x. distinguish each class of hydrocarbon by their properties.

xi. specify the uses of various hydrocarbons.

xii. identify crude oil as a complex mixture of hydrocarbon.

xiii. relate the fractions of hydrocarbon to their properties and uses.

xiv. relate transformation processes to quality improvement of the fractions.

xv. distinguish between various polymerization processes.

xvi. specify the process involved in vulcanization.

xvii. specify chemical test for terminal alkynes.

xviii. distinguish between aliphatic and aromatic hydrocarbons.

xix. relate the properties of benzene to its structure.

xx. compare the various classes of alkanols.

xxi. determine the processes involved in ethanol production.

xxii. examine the importance of ethanol as an alternative energy provider.

xxiii. differentiate the various classes of alkanols.

xxiv. differentiate between alkanals and alkanones.

xxv. compare the variou types of alkanoic acids.

xxvi. identify natural sources oalkanoates.

xxvii. specify the methods for the production of soap, detergent and margarine.

xxviii. distinguish betweedetergent and soap.

xxix. compare the various classes oalkanamine.

xxx. identify the natural sources of carbohydrats.

xxxi. compare the various classes of carbohydrats.

xxxii. infer the products of hydrolysis and dehydration of carbohydrates.

xxxiii. determine the uses ocarbohydrates.

xxxiv. specify the tests for simple sugars.

xxxv. identify the basic structure of proteins.

xxxvi. specify the methods and products of hydrolysis.

xxxvii. specify the various tests for proteins.

xxxviii. distinguish between natural and synthetic polymers.

xxxix. differentiate between addition and condensation polymerization processes.

xl. classify natural and commercial polymers and their uses.

xli. distinguish between thermoplastics and thermosetting plastics.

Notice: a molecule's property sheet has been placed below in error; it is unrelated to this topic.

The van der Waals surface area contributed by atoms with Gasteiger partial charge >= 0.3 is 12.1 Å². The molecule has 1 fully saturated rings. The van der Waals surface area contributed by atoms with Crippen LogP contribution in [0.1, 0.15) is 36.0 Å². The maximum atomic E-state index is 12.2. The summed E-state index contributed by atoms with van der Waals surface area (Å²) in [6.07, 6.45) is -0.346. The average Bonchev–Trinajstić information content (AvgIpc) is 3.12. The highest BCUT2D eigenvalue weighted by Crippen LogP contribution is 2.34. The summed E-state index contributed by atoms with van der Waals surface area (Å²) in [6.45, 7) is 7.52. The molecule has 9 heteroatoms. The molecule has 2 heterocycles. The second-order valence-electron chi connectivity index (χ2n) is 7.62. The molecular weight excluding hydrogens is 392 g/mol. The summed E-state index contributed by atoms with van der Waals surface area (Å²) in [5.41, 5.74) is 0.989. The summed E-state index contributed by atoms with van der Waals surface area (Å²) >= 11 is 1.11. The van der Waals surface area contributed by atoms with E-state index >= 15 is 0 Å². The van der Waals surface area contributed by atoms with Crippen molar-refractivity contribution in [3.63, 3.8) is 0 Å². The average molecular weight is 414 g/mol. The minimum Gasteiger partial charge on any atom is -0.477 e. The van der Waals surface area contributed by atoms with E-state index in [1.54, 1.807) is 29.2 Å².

An introduction to the tetravalency of carbon, the general formula, IUPAC nomenclature and the determination of
empirical formula of each class of the organic compounds mentioned below:
(a) Aliphatic hydrocarbons.

1. Alkanes:

Homologous series in relation to physical properties, substitution reaction and a few examples and uses of halogenated products.

Isomerism: structural only (examples on isomerism should not go beyond six carbon atoms).

Petroleum:composition,fractional distillation and major products; cracking and reforming, Petrochemicals – starting materials of organic syntheses, quality of petrol and meaning of octane number.

2. Alkenes:

Isomerism: structural and geometric isomerism, additional and polymerization reactions, polythene and synthetic rubber as examples of products of polymerization and its use in vulcanization.

3. Alkynes:

Ethyne – production from action of water on carbides, simple reactions and properties of ethyne.

(b) Aromatic hydrocarbons e.g. benzene – structure, properties and uses.

(c) Alkanols:

Primary, secondary, tertiary – production of ethanol by fermentation and from petroleumby-products. Localexamples of fermentation and distillation, e.g. gin from palm wine and other local sources and glycerol as a polyhydric alkanol. Reactions of OH group – oxidation as a distinguishing test among primary, secondary and tertiary alkanols (Lucas test).

(d) Alkanals and alkanones:

Chemical test to distinguish between alkanals and alkanones.

(e) Alkanoic acids:

Chemical reactions; neutralization and esterification, ethanedioic (oxalic) acid as an example of a dicarboxylic acid and benzene carboxylic acid as an example of an aromatic acid.

(f) Alkanoates:

Formation from alkanoic acids and alkanols – fats and oils as alkanoates. Saponification: Production of soap and
margarine from alkanoates and distinction between detergents and soaps.

(g) Amines (Alkanamines) Primary,Secondar and tertiary.

(h) Carbohydrates:

Classification – mono-, di- and polysaccharides; composition, chemical tests for simple sugars and reaction with concentrated tetraoxosulphate (VI) acid. Hydrolysis ofcomplex sugars e.g. cellulose from cotton and starch from cassava, the uses of sugar and starch in the production of alcoholic beverages, pharmaceuticals and textiles.

(i) Proteins:

Primary structures, hydrolysis and tests (Ninhydrin, Biuret, MillonÂ’s and xanthoproteic) Enzymes and their functions.

(j) Polymers:

Natural and synthetic rubber; addition and condensation polymerization.

Methods of preparation, examples and use Thermoplastic and thermosetting plastics.



Candidates should be able to:
i. identify the various forms of expressing oxidation and reduction.